Recently, the Vaticanisto Sandro Magister published a letter sent to him by an Italian professor-priest who, despite his academic activity, dedicates a significant amount of time to pastoral work. While the letter addresses somewhat larger issues, what I found particularly significant is the following observation the author makes concerning the Jubilee Year of Mercy and the sacrament of Confession.
The facts are these. Since the opening of the Holy Year backed by Pope Francis and on the occasion of the Christmas festivities of 2015 – as also since Jorge Mario Bergoglio has been sitting on the throne of Peter – the number of faithful who approach the confessional has not increased, neither in ordinary time nor in festive. The trend of a progressive, rapid diminution of the frequency of sacramental reconciliation that has characterized recent decades has not stopped. On the contrary: the confessionals of my church have been largely deserted.
Despite the anecdotal nature of this observation, I have a sneaking suspicion that it rings true throughout much of the Church in Europe and North America. And while it may come as no surprise to many, I am nonetheless saddened to hear it.
By declaring this liturgical year a Jubilee of Mercy, Pope Francis is attempting to place front and center the very core of Jesus’ own preaching message. At the beginning of his earthly ministry, Jesus proclaimed: “This is the time of fulfillment. The kingdom of God is at hand. Repent (metanoeite), and believe in the Gospel (evangelio)” (Mk 1:15; cf. Mt 4:17). The word which is often translated as ‘repent,’ more literally means ‘change your mind.’ Jesus’ message is a call to conversion, an invitation to accept God’s abounding mercy into one’s heart, soul, and mind (cf. Mt 22:37; Dt 6:5); dying to sin and living a new life in the Spirit (cf. Rom 6:11; 8:10). God had frequently proclaimed this call to repentance to ancient Israel through her prophets. As the psalmist writes, “Oh, that today you would hear his voice: do not harden your heart” (95:7-8). But in the person of Jesus, God’s mercy has taken on human form.
The Latin word for ‘mercy’ (misericordia) contains within it the word ‘heart’ (cordis). To be merciful is to share in the ‘heavy’ (miseria, misery) heart of another. In this regard, God’s mercy is made flesh in the incarnation of His Son; who entered into a fallen world, i.e., “became sin” (2 Cor 5:21), for the sake of our salvation. In Christ, God has taken on our ‘heavy hearts’ in a unique and definitive way. Thus, as the letter to the Hebrews states, “we do not have a high priest who is unable to sympathize with our weaknesses, but one who has similarly been tested in every way, yet without sin. So let us confidently approach the throne of grace to receive mercy” (Heb 4:15-6). This is indeed ‘good news’ (evangelion)!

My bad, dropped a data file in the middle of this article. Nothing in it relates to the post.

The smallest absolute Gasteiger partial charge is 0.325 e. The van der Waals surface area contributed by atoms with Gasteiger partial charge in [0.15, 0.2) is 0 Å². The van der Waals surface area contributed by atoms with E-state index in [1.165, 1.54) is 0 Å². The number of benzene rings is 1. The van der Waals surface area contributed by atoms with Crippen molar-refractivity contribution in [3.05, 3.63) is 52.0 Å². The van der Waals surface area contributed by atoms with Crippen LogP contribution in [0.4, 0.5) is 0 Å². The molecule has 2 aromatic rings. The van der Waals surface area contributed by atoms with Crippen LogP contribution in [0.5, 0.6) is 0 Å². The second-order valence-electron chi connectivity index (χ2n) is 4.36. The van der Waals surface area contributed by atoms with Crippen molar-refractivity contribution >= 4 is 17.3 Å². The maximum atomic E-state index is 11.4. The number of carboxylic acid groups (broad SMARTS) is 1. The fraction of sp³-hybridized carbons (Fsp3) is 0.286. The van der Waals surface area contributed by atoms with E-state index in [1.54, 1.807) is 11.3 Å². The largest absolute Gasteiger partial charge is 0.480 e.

In synoptic gospels most especially, it is clear that Jesus’ mission is one of healing and forgiveness. Again, at the beginning of his earthly ministry, Jesus proclaims that he “did not come to call the righteous but sinners” (Mk 2:17), and Jesus’ capacity to forgive sins is a sign of his divine authority (cf. Mt 9:6). This ministry of mercy is one that he enjoined to his apostles (cf. Mk 3:15; 6:7; Mt 18:18); they were to participate in Jesus’ own ministry of healing and forgiveness (cf. Jn 20:21-23). Only God can forgive sins, and this ‘capacity’ (potestas) to forgive sins comes not from priests, or bishops, or even the apostles themselves, but from God’s “Word made flesh” (Jn 1:14), Jesus Christ.
And so, when the Church, Christ’s body (1 Cor 12:27), forgives sins through her ministers, she is participating in Christ’s own ministry and has done so throughout the ages. What we Catholics call the sacrament of Confession or Penance or Reconciliation, is an extension of various scenes contained throughout the New Testament of Christ forgiving the sinner: the woman caught in adultery (Jn 8:1-11), the paralytic – lowered down from the open roof of a house (Mk 2:5, 9), and the ‘sinful woman’ who bathes Jesus’ feet with her penitential tears (Lk 7:48).This mercy, Jesus’ own, is offered to us every time we visit in the confessional.
Often, we view the sacrament of Reconciliation as a “duty” or, even worse, as something
superfluous. It is no more a duty than it would be to seek Jesus’ forgiveness if he were standing right here before you. It is no more superfluous than it was for the adulterer, or the paralytic, or the sinful woman. Rather, the sacrament of Reconciliation is supreme gift. Through it, and the other sacraments, Jesus fulfills his promise to be with us “until the end of the age” (Mt 28:20). In fact, in the confessional, the mercy of God is being offered exactly as if Jesus were standing right here before you.
Thus, for this Year of Mercy, what’s more important than visiting a ‘holy door’ – with all due respect to those involved in this activity – is to visit the ‘holy door’ of the confessional. In the sacrament of Reconciliation, you have an opportunity to visit Jesus. Make that your first stop before visiting his house.
Anthony Coleman teaches theology for Saint Joseph’s College Online.